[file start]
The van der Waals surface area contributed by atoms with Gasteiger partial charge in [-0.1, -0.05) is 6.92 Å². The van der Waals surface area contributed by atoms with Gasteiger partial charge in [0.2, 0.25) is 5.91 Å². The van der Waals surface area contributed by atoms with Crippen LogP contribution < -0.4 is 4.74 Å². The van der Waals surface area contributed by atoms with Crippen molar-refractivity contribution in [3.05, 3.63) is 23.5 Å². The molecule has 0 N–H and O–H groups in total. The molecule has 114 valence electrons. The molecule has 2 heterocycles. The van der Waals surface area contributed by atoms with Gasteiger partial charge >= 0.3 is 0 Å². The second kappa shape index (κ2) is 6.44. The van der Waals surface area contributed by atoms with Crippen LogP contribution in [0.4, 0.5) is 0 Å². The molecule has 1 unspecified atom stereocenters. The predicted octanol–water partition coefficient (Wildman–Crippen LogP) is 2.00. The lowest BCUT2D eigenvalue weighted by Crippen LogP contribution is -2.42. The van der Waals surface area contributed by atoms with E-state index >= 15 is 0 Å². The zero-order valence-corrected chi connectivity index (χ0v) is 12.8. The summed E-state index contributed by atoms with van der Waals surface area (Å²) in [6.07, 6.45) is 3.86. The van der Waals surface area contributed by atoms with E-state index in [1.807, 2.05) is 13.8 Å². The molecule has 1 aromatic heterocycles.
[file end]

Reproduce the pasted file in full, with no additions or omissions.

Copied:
The van der Waals surface area contributed by atoms with Gasteiger partial charge in [-0.1, -0.05) is 6.92 Å². The van der Waals surface area contributed by atoms with Gasteiger partial charge in [0.2, 0.25) is 5.91 Å². The van der Waals surface area contributed by atoms with Crippen LogP contribution < -0.4 is 4.74 Å². The van der Waals surface area contributed by atoms with Crippen molar-refractivity contribution in [3.05, 3.63) is 23.5 Å². The molecule has 0 N–H and O–H groups in total. The molecule has 114 valence electrons. The molecule has 2 heterocycles. The van der Waals surface area contributed by atoms with Gasteiger partial charge >= 0.3 is 0 Å². The second kappa shape index (κ2) is 6.44. The van der Waals surface area contributed by atoms with Crippen LogP contribution in [0.4, 0.5) is 0 Å². The molecule has 1 unspecified atom stereocenters. The predicted octanol–water partition coefficient (Wildman–Crippen LogP) is 2.00. The lowest BCUT2D eigenvalue weighted by Crippen LogP contribution is -2.42. The van der Waals surface area contributed by atoms with E-state index >= 15 is 0 Å². The zero-order valence-corrected chi connectivity index (χ0v) is 12.8. The summed E-state index contributed by atoms with van der Waals surface area (Å²) in [6.07, 6.45) is 3.86. The van der Waals surface area contributed by atoms with E-state index in [1.807, 2.05) is 13.8 Å². The molecule has 1 aromatic heterocycles.